Today Clyde took a group of Middlers and Seniors kayaking on the Tuckaseegee River, meeting up with Andria and Leland our main whitewater guides. The “Tuck” is a great intermediate level river for kayaking because it has plenty of rapids to challenge the girls, but also nice big eddies (calm areas behind obstacles in the river) and flat stretches for playing and instruction from the guides. Also today, Emily had a different group of girls backpacking in the Pisgah Forest nearby John Rock. With their tents, food and water, and other camping gear, they hiked in about 3 miles, spent the night and will return in the morning.
Tonight was also everyone’s birthday at dinner with the return of “Birthday Night,” a fun Rockbrook tradition where we rearrange the dining hall to allow the campers and staff to sit according to their birth month. This time the counselors in charge decided to create an “Under the Sea” theme, so many of the cakes, one for each month, were decorated with water-related features. The dining hall also decorated with colorful banners and several staff members dressed in costumes added to the effect. Boy we sang “Happy Birthday” a bunch of times, ate a lot of cake, and had a grand time.
Backpacking and camping have been an almost nightly trip this week. Michelle our fabulous hiking guide, who is a Wilderness First Aid Responder and who has been a Rockbrook girl for thirteen years (she started at 7 years old), has been leading these trips. She’s been taking our Juniors in cabin groups, 2 at a time, out to the outpost campsite here on the camp property. After a short hike through the woods towards Rockbrook Falls, there’s a small trail that leads to a clearing below Dunn’s Rock where we have two tent platforms and a fire ring. The girls have a campfire, sing songs, tell stories, and enjoy making s’mores. All the girls from each Junior cabin plus their counselors go on these trips, and when it’s time for bed, everyone sleeps together, “slumber party style,” on the platforms. Out in the woods, armed with their flashlights against the sounds of the night and filled with nervous excitement, it can take a while for everyone to fall asleep. But that’s part of the fun! Michelle also took a Middler backpacking trip out into Pisgah Thursday night. With their tents, sleeping bags and food (s’mores again!) stuffed into backpacks, they hiked about 2 miles into the forest to one of our secret campsites. These trips are great outdoor adventure opportunities to get to know each other. Telling stories around the campfire and just sharing the experience overall, the whole group grows closer.
This has also been a week of tie dying in the “Hodge Podge” activity. There’s a lot of variety here as each camper twists and folds her shirt in a unique pattern and then adds different color dyes. After letting them rest over night, it’s exciting to untie the shirts and see how they turned out— vibrant spirals, bullseyes and stripes.
In the photography activity, Jane has been teaching the campers about stop motion techniques. Working in groups of 2 or 3 campers, and using Play-Doh, the girls animated short sequences of photos which when strung together create motion videos. This takes not only creativity, but real planning, a steady camera, and plenty of patience to accomplish.
A group of girls went rock climbing today with Maddie and were lucky to set up 3 different routes on Looking Glass Rock out in Pisgah. Again, excellent weather, dry and clear, made the equally excellent rock even more enjoyable for everyone. A packed lunch, complete with muffins, went along to keep up their energy, and when you check out the photo gallery, you’ll see just how well and how high these girls climbed. There are some amazing rock climbing girls around here.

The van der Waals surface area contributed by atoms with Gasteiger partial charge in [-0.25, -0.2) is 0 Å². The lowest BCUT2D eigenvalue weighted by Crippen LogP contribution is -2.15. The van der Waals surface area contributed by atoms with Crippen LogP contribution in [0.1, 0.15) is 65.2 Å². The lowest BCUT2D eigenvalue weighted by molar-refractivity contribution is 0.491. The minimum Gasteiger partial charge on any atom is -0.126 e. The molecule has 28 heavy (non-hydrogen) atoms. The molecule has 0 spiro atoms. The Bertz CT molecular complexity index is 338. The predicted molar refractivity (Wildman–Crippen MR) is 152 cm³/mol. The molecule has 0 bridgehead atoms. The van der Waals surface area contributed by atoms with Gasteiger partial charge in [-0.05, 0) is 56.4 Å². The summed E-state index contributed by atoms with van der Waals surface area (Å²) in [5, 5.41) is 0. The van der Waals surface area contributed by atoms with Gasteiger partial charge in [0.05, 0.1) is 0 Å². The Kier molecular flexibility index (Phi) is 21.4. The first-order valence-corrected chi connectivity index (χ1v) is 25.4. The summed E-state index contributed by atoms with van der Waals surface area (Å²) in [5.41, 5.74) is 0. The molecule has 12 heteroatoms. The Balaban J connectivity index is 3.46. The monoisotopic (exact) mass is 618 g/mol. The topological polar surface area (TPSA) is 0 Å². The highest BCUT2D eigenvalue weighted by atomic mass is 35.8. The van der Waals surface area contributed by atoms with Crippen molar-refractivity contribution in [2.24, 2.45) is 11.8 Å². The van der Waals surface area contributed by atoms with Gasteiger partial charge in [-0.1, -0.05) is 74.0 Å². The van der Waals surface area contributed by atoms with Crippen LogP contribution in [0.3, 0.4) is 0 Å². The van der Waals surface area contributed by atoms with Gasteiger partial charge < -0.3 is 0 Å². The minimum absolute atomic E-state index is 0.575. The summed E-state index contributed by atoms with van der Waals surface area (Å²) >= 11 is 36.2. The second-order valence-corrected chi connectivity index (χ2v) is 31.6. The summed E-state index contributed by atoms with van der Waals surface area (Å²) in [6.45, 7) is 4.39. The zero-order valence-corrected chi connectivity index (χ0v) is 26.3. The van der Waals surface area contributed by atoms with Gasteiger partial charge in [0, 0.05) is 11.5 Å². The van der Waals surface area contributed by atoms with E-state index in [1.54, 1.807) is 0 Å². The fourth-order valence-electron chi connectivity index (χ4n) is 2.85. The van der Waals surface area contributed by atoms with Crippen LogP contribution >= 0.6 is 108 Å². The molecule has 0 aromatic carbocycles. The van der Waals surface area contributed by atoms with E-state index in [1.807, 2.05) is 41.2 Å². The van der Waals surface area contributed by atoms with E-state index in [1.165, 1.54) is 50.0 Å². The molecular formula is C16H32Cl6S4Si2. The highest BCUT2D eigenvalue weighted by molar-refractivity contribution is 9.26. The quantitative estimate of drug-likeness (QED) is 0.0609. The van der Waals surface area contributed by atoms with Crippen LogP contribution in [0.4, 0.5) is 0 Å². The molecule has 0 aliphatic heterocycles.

Back at camp, everyone else got to dig into some of Rick’s homemade chili complete with all the fixin’s: diced tomatoes, cheese, sour cream, Frito’s corn chips, and our super stocked salad bars. There was some debate about whether the vegetarian or the meat version was better, but that was never really settled!
After dinner during the “Twilight” block of free time, a couple of counselors organized an open tetherball tournament for anyone interested in playing. It was the “triple T” (Twilight Tetherball Tournament). Should we add “terrific” in there? 🙂 Paired up by age group, the girls took turns playing each other as the rest of the crowd cheered them on. Quite strategically, the counselors chose players to make sure that the brackets kept everyone involved, not so much to determine who “won,” but to see the girls enjoying the games. With the late evening sun setting across the valley, it was a beautiful summertime moment.
Back in August, Backpacker Magazine published a list of “The best cities to raise an outdoor kid.” And guess what! Our very own Brevard, North Carolina ranked number 20 in the list. These are the best places in America to “beat Nature Deficit Disorder.” That’s not too surprising when you think about all the incredible outdoor opportunities available nearby: all the Pisgah forest trails, great rock, and nearby whitewater rivers. It’s also one explanation for why this area is so fantastic for a summer camp.
Rockbrook is fortunate to be located here in the mountains of western North Carolina, and you can bet we take full advantage of the many wonderful outdoor destinations nearby. Trips to Sliding Rock, sea kayaking on Lake Jocassee, whitewater rafting on the Nantahala, rock climbing on Cedar Rock, swimming at the bottom of High Falls in the Dupont State Forest… And so many more. These are just a few of the truly special experiences made possible by the forests near camp.
If you can’t live hear and raise your kids here, then come to camp here! It’s amazing.